Apart from Carlson’s use of Scripture, any Christian or nonChristian can make use of this book and learn to “be intentional” about doing certain things.  One does not have to be Christian to have good ideas about how to meet one’s goals in life.  Nor does one need to be Christian in order to meet set goals.  It would have been profitable for Carlson to omit the biblical references all together.  Instead, Carlson minimizes and distracts from the true sense of Scripture, which is not “how to” be intentional about living, but the revelation of God in Christ Jesus.  He confuses the goal of Christianity, which is eternal life, with the goal of humanity, which might be said to be self-improvement.  Also, in using Scripture as he does, Carlson demonstrates what is all too common among Christians today—the tendency to use the Bible for purposes that it was not given.  Using the Bible in such a way is not right.  Nor is such use of God.

We preach Christ

 

We preach Christ crucified, to the Jews a stumbling block

and to the Greeks foolishness, but to those who are called, both Jews and Greeks,

Christ the power of God and the wisdom of God.

1 Corinthians 1:23-24

 

Foolishness!  It is utter foolishness—to preach Christ and Him crucified!  It is a stumbling block!  Who wants to hear such things?  It doesn’t “grow” the church.

Such is the way many perceive the preaching of Christ.  Of course, we should expect nonbelievers to take such a position, as St. Paul the apostle describes.  They do not believe in Christ.  They seek their own way, their own means of salvation.  The salvation of God they deplore.  But within the church?  How could this be?

Within the church, there is a battle going on.  Many would like to deny this and say that “all believe the same thing.”  But is this the truth?  Should we ask, “What is the Bible?” various answers will be given.  Should we ask, “What is the purpose of the Bible?” not all would say the same.  Should we ask, “What is Christianity?” we would hear a divided, not a united, response.

These “differences” demonstrate, not a unity, but a disunity.  They are not positives, but reveal the sinfulness of man, for if true external unity did exist, we would all say the same thing and be saying the same thing.  Our doctrine and confession would be one.  But as it is, we do not all confess the same doctrine.  Nor do Christians everywhere teach the same thing.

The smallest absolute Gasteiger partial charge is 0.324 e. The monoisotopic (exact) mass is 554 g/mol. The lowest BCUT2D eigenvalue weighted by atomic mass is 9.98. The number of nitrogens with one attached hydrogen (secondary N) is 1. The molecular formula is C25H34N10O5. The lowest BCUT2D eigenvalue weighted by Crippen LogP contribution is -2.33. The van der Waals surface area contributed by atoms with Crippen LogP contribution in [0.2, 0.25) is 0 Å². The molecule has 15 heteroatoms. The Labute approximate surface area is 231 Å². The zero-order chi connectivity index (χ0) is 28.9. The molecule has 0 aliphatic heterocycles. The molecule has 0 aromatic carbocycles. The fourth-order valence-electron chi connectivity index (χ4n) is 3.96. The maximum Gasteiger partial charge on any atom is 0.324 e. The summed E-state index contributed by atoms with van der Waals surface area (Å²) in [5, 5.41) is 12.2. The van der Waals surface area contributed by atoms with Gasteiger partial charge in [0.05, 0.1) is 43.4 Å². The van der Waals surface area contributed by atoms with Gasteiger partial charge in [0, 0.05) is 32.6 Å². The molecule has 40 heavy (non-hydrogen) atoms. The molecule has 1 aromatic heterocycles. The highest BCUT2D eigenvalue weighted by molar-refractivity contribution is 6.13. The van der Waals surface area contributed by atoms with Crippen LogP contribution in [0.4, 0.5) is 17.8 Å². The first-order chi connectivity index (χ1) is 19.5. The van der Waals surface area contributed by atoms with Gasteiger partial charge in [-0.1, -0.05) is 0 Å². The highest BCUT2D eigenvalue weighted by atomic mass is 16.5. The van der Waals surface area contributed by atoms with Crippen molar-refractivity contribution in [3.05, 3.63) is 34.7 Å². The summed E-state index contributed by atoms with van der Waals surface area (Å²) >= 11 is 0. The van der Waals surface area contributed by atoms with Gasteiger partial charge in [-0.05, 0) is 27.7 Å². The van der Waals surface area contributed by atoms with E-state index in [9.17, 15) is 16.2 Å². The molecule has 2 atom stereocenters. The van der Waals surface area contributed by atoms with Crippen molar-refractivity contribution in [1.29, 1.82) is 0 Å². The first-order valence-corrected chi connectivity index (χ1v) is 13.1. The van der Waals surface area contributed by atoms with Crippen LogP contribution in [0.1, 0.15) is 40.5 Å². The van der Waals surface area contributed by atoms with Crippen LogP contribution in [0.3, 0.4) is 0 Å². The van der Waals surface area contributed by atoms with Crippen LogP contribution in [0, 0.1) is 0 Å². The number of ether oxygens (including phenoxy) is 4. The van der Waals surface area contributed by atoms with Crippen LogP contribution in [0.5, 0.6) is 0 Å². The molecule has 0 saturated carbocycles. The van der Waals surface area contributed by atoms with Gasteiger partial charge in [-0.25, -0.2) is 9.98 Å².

These things are so, not because of so called “interpretation” as many presume, but because not all take Christ at His Word—not all believe what Christ did and how He works.  Not all believe what God says.  It is a question of belief vs. unbelief.

Christ crucified is a stumbling block and foolishness because His way is not according to our way.  God saves by grace alone through faith alone in Jesus alone.  Reason and human nature would lay salvation on us somehow.  But God speaks differently.  He reveals life in death; strength in weakness; wisdom in folly; and honor in what is despised.  Thus do we see Christ, God in the flesh, dying for the sinner; strong, yet weak; wise, but foolish; honorable, yet despised.

God and His ways are opposite from our own ways and the ways of the world.  And thanks be to God that this is so, for those who are called, Christ is the power of God and the wisdom of God!

Luther

“True Christian theology does not present God to us in His majesty, as Moses and other teachings do, but Christ born of the Virgin as our Mediator and High Priest.  Therefore when we are embattled against the Law, sin, and death in the presence of God, nothing is more dangerous than to stray into heaven with our idle speculations, there to investigate God His incomprehensible power, wisdom, and majesty, to ask how He created the world and how He governs it.  If you attempt to comprehend God this way and want to make atonement to Him apart from Christ the Mediator, making your works, fasts, cowl, and tonsure the mediation between Him and yourself, you will inevitably fall, as Lucifer did (Is. 14:12), and in horrible despair lose God and everything.  For as in His own nature God is immense, incomprehensible, and infinite, so to man’s nature He is intolerable.  Therefore if you want to be safe and out of danger to your conscience and your salvation, put a check on this speculative spirit.  Take hold of God as Scripture instructs you (1 Cor. 1:23, 24): ‘Since, in wisdom, the world did not know God through wisdom, it please God through the folly of what we preach to save those who believe.  We preach Christ crucified, a stumbling block to Jews and folly to Gentiles, but to those who are called, both Jews and Greeks, Christ the power of God and the wisdom of God.’  therefore begin where Christ began – in the Virgin’s womb, in the manger, and at His mother’s breasts.  For this purpose He came down, was born, lived among men, suffered, was crucified, and died, so that in every possible way He might present Himself to our sight.  He wanted us to fix the gaze of our hearts upon Himself and thus to prevent us form clambering into heaven and speculating about the Divine Majesty.” (Luther’s Lectures on Galatians, LW 26, p29).

Prayer: Heavenly Father, keep us from presuming Your Word to be our own and Your ways to be our ways.  Humble us that we turn away from our self-righteousness and look to You alone for comfort and salvation.  Keep us in the true faith, that denying ourselves, we confess our sins and trust only in Christ for help and strength.  Amen.